When the committee decides which teams get in, they look at everything – every single byte of data matters. Even the smallest thing makes a difference.

The same thing can be said for your customer relationships. In basketball, those 351 teams average 30 games per season. That’s about 10,000 games played in total, every year… which isn’t really a big number. By contrast, large enterprises can have millions of customers. For example, a large bank may serve 50-100 million customers across its lines of business. Those individuals generate massive amounts of information: Card swipes. ATM withdrawals. Deposits. Transfers. Mobile banking. Website browsing. Email opens. Online ads. Mortgage calculators. The list goes on, and on, and on.

All of that activity can add up to a more than 20 or 30 billion customer interactions every year – and that’s just for ONE company. That information must be leveraged to understand those customers and ensure those customer relationships thrive.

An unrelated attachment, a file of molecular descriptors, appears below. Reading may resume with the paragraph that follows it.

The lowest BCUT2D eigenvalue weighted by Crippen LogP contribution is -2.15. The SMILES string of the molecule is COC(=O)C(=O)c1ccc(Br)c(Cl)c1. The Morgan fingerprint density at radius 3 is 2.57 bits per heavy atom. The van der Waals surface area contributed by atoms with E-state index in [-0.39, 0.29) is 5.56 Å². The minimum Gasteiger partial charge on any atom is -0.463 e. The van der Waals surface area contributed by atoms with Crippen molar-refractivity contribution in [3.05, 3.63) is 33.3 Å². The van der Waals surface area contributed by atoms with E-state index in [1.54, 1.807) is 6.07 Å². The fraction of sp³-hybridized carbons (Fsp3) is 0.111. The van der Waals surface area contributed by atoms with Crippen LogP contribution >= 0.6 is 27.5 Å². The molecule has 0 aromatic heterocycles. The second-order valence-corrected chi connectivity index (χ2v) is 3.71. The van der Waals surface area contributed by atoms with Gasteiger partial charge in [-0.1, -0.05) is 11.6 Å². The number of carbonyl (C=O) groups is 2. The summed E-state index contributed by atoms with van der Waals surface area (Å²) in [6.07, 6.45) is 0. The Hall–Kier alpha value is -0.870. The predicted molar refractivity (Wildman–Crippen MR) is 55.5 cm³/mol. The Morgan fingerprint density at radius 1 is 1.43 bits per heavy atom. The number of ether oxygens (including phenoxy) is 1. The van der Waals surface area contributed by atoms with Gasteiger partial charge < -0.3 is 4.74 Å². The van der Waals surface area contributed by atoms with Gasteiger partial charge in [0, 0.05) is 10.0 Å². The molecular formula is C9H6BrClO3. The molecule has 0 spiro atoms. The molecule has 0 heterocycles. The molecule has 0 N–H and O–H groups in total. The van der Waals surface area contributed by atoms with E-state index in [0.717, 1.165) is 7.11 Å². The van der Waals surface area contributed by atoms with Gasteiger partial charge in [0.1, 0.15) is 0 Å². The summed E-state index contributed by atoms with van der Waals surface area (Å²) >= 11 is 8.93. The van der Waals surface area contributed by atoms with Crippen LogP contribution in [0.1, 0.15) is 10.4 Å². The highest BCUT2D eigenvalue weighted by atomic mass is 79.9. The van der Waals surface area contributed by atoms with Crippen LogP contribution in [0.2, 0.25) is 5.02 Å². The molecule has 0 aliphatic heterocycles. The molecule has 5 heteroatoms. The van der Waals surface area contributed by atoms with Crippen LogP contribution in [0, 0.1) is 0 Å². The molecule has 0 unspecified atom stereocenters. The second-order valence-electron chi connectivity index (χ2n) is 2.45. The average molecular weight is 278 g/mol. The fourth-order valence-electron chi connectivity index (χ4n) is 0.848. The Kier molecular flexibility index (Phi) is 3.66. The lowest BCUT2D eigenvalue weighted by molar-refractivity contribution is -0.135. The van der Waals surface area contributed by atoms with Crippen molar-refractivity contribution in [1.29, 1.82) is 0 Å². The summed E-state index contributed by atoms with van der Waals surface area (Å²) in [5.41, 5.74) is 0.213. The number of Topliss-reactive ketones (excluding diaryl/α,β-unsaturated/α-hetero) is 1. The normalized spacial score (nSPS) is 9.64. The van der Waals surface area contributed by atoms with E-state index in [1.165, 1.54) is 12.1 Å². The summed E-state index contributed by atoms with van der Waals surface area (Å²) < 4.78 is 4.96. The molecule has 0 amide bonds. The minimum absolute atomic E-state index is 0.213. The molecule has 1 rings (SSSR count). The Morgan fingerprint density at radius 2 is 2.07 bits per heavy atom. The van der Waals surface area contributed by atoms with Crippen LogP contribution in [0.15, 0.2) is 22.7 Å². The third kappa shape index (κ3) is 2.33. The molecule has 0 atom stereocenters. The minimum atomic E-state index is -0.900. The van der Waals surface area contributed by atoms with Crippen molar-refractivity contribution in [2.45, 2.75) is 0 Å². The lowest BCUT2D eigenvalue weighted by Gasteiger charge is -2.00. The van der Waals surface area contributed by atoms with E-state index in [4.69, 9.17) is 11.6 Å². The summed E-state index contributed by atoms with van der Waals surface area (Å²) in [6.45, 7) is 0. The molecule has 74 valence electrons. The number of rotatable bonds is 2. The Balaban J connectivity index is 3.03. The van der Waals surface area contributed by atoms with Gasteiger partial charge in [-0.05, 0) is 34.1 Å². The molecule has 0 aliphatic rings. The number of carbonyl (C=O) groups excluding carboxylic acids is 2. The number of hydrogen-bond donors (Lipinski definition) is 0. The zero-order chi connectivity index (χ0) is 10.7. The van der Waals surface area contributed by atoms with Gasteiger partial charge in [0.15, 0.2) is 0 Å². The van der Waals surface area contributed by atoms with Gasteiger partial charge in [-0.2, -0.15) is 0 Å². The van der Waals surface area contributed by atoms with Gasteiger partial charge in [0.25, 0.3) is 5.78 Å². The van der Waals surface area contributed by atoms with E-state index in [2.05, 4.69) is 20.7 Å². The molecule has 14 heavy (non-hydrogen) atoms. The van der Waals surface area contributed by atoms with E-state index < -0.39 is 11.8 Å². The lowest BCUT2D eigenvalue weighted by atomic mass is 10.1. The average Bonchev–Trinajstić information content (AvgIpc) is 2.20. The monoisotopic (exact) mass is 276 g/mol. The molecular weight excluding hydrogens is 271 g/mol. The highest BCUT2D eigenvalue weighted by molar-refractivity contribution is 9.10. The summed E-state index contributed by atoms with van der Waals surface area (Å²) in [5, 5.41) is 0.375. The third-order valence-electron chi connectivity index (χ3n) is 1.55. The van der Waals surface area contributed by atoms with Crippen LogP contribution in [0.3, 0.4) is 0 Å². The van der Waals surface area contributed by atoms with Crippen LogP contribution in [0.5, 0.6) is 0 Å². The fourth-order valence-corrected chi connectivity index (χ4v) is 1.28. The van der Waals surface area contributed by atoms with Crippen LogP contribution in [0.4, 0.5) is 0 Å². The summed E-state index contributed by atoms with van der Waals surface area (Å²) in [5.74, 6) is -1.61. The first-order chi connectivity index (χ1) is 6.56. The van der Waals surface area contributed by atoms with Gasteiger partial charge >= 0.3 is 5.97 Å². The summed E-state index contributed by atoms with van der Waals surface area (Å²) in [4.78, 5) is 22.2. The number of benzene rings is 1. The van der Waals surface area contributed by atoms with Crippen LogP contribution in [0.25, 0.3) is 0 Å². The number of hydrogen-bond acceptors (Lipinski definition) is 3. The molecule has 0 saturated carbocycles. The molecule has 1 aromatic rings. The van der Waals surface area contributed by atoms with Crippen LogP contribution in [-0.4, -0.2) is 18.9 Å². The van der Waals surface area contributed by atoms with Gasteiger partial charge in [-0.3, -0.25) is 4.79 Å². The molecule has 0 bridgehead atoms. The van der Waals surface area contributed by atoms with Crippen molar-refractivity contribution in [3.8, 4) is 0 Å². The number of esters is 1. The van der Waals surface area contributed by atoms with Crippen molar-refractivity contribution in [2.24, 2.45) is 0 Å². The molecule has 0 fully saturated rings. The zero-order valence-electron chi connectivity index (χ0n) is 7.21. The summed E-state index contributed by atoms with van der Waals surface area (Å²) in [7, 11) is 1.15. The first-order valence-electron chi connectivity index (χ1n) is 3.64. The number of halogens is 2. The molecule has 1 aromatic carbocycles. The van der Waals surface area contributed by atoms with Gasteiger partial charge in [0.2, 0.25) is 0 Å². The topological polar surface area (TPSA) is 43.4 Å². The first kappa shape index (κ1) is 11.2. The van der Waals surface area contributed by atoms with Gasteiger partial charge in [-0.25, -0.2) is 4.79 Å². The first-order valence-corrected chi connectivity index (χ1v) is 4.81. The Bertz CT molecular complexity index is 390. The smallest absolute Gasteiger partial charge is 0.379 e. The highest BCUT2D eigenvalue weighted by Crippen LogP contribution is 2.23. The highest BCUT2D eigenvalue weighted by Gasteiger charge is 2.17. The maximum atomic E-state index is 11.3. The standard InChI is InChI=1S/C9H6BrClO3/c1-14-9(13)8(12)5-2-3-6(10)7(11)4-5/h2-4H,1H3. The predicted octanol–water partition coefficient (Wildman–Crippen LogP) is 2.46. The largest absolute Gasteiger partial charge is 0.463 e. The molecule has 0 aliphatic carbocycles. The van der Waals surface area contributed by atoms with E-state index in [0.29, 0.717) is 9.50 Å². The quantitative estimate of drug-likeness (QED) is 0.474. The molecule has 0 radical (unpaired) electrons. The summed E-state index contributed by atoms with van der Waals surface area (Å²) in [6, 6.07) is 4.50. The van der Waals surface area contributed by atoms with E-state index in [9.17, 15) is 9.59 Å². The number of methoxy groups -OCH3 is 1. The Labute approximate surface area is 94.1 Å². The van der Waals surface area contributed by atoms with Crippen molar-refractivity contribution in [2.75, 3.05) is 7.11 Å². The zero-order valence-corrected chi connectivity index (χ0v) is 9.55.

Predictions are tough, no matter how much information you have at your fingertips. Basketball? Tournaments? Customer Engagement? It all comes down to the data you collect. “In Data We Trust.”

Pega’s own CMO, Tom Libretto, and CTO, Don Schuerman, join me, Matt Nolan, in our weekly segment Pega Sports Talk to discuss all things basketball. Check it out in the video below!

Week 2: Analysts, algorithms, data scientists: It’s all about the math

The results are in. Did your team make it? My Purdue Boilermakers did, in case you were wondering…

So now that we know who’s in and who’s out, we can get down to business predicting who’s going all the way. Keep in mind that this is a billion dollar stage, and the speculation is intense.